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Ohio Marriage and Family Therapists

Continuing Education Requirements and Licensing

Ohio-licensed marriage and family therapists have a license renewal every two years with a
date of issue deadline.
Thirty continuing education hours are required to renew a license. There is a 15-hour online CE
limit, and three hours of ethics are required at each renewal.
Marriage and Family Therapists
Ohio Counselor, Social Worker and MFT Board
View the Board Website or Email the Board
Phone: 614-466-0912
CE Required: 30 hours every 2 years
Online CE Allowed: 15 hours (distance learning)
License Expiration: DOI, every 2 years
National Accreditation Accepted: Board Approved Provider #RCST100501
*Check the accreditation statement for each course if Ohio is not listed, the course is not
approved!
Notes: 3 hours ethics required at each renewal

Online Continuing Education Courses for Marriage and Family Therapists

Economic Distress and Clinical Practice


This is a brief course that defines stress and its physical, emotional,
cognitive, and behavioral responses and identifies the common indicators of
financial stress. It demonstrates a model for performing a financial stress
assessment that uses specific tools to identify impact, severity and
components of financial stress. It goes on to illustrate a variety of
interventions, including thought construct, self-narrative, meaning, cognitive
behavioral therapy (CBT), disputing dysfunctional beliefs, dialectical behavior therapy (DBT),
learning distress tolerance, and identifying action steps. The course is intended for therapists
who are working with clients for whom economic distress is a primary presenting problem.

From Contention to Contemplation: Overcoming Core Impasses


in Couples Therapy
Many couples come to therapy emotionally disconnected from each other,
polarized by a constant state of struggle and unable to see past the last
fight. Couples often engage in a repetitive cycle of interaction, resulting in
their feeling stuck and hopeless. Once this reciprocal pattern can be
identified, couples can be empowered to break the pattern and learn new
ways of relating to one another that better satisfies their needs. The purpose of this course is to
train therapists to conduct a strength-based assessment and identify those dynamics in a
couples interaction that serve to perpetuate unsatisfactory relationship patterns. Therapeutic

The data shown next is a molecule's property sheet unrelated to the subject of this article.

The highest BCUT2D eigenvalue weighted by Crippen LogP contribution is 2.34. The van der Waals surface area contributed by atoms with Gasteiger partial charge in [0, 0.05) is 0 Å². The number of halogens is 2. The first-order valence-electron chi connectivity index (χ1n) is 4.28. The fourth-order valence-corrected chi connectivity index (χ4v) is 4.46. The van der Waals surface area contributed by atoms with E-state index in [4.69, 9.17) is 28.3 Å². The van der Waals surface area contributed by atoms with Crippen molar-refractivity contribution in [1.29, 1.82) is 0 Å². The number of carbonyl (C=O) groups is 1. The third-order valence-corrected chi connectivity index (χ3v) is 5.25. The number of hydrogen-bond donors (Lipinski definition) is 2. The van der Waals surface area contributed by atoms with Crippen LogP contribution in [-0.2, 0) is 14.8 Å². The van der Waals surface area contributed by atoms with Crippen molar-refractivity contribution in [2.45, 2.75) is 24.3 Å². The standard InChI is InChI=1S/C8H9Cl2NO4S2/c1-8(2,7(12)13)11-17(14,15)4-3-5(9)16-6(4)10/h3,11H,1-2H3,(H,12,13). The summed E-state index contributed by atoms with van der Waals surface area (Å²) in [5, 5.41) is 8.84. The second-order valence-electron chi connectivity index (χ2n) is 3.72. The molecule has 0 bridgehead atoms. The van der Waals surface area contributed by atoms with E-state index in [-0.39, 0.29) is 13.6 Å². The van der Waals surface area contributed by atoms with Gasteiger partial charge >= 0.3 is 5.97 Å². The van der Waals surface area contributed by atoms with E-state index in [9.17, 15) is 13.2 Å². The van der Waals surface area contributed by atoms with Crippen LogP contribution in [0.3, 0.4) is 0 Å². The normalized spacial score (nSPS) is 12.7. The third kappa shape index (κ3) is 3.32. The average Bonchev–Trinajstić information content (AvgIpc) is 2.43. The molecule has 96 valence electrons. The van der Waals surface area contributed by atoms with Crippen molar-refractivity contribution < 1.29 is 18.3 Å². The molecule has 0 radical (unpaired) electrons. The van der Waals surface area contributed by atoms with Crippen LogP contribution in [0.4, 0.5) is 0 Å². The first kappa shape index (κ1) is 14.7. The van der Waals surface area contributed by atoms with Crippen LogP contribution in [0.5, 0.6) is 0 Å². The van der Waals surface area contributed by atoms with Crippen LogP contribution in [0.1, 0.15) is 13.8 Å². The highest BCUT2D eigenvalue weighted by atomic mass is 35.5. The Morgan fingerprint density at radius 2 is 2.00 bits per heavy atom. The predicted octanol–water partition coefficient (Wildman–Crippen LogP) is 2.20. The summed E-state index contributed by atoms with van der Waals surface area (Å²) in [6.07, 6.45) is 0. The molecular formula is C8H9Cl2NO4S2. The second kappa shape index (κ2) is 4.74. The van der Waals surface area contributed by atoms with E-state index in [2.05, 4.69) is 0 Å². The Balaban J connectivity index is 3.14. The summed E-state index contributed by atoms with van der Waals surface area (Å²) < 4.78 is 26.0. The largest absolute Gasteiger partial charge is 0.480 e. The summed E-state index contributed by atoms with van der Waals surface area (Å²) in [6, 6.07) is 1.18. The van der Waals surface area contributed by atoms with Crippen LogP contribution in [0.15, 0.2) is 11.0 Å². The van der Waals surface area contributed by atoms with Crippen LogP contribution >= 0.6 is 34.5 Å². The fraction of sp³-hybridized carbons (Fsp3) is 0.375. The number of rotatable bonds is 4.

techniques discussed include diagramming a couples vulnerability cycle using pictorial
representations and facilitating new patterns by identifying the partners beliefs and core
premises and providing training in retroactive analysis of conflictual interactions.

The Challenge of Co-Parenting: Helping Split Couples to Raise


Healthy Kids
Parents who have chosen not to remain together as a couple are still
responsible for the healthy upbringing of their mutual children. They must
face not only the typical challenges of parenting, but also those unique tasks
that come from living in separate homes. While therapists and other
professionals have long worked with intact couples on parenting skills, they
must now also be versed in teaching parents who live in separate homes
how to establish healthy co-parenting abilities as well. This course will provide a basic
understanding of the significant issues unique to children of split couples, and how to help coparents address these issues while at the same time overcoming the common blocks that
prevent them from working together in a healthy way.

Couples No-Fault Counseling


Couples counseling is a challenging undertaking for both counselors and
couples. Counselors need to take a detailed history of both partners and
gradually discover the real reasons they overreact to certain things their
partner says and does. Couples need to be motivated enough to keep
counseling appointments and need to believe that they can improve their
relationship. This course will share four interesting case studies, where you
will witness couples who came to therapy for an identified problem and left with a much
greater understanding of the underlying causes of their difficulties. The studies clearly reveal
the reasons the partners were attracted to each other, and what they can learn from one
another began in their childhoods. After taking this course, you will know how to help couples
to give up their BAD (blame, argue & defend) communication style and replace it with active
listening. In doing so, you will help them to create more harmonious relationships by increasing
the empathy they feel for each other. By helping a couple who has children, you are making a
positive difference in the couples lives, in the lives of their offspring and in the lives of
countless unborn generations. The Couples No Fault Workbook, with twelve exercises to help
couples begin their journey into greater self-awareness, is included at the end of this course.

Professional Development Resources is approved by the American Psychological Association


(APA) to sponsor continuing education for psychologists; the National Board of Certified
Counselors (NBCC ACEP #5590); the Association of Social Work Boards (ASWB #1046, ACE
Program); the California Board of Behavioral Sciences (#PCE1625); the Florida Boards of Clinical
Social Work, Marriage & Family Therapy, and Mental Health Counseling (#BAP346) and
Psychology & School Psychology (#50-1635); the Ohio Counselor, Social Worker & MFT Board
(#RCST100501); the South Carolina Board of Professional Counselors & MFTs (#193); and the
Texas Board of Examiners of Marriage & Family Therapists (#114) and State Board of Social
Worker Examiners (#5678).